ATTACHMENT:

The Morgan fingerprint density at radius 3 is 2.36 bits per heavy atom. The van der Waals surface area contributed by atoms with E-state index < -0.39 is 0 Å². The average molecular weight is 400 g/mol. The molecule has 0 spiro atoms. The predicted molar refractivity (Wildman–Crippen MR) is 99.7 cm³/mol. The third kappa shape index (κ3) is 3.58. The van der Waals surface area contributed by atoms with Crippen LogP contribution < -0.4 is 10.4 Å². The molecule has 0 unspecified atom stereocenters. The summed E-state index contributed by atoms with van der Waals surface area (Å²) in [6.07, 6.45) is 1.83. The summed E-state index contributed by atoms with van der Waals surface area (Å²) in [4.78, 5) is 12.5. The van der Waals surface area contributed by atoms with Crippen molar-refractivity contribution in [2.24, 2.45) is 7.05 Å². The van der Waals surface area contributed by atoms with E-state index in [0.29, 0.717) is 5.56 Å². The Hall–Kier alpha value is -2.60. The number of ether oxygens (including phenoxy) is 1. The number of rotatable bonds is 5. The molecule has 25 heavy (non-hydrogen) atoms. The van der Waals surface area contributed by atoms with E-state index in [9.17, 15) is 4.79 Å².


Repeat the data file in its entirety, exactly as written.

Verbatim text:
The Morgan fingerprint density at radius 3 is 2.36 bits per heavy atom. The van der Waals surface area contributed by atoms with E-state index < -0.39 is 0 Å². The average molecular weight is 400 g/mol. The molecule has 0 spiro atoms. The predicted molar refractivity (Wildman–Crippen MR) is 99.7 cm³/mol. The third kappa shape index (κ3) is 3.58. The van der Waals surface area contributed by atoms with Crippen LogP contribution < -0.4 is 10.4 Å². The molecule has 0 unspecified atom stereocenters. The summed E-state index contributed by atoms with van der Waals surface area (Å²) in [6.07, 6.45) is 1.83. The summed E-state index contributed by atoms with van der Waals surface area (Å²) in [4.78, 5) is 12.5. The van der Waals surface area contributed by atoms with Crippen molar-refractivity contribution in [2.24, 2.45) is 7.05 Å². The van der Waals surface area contributed by atoms with E-state index in [0.29, 0.717) is 5.56 Å². The Hall–Kier alpha value is -2.60. The number of ether oxygens (including phenoxy) is 1. The number of rotatable bonds is 5. The molecule has 25 heavy (non-hydrogen) atoms. The van der Waals surface area contributed by atoms with E-state index in [9.17, 15) is 4.79 Å².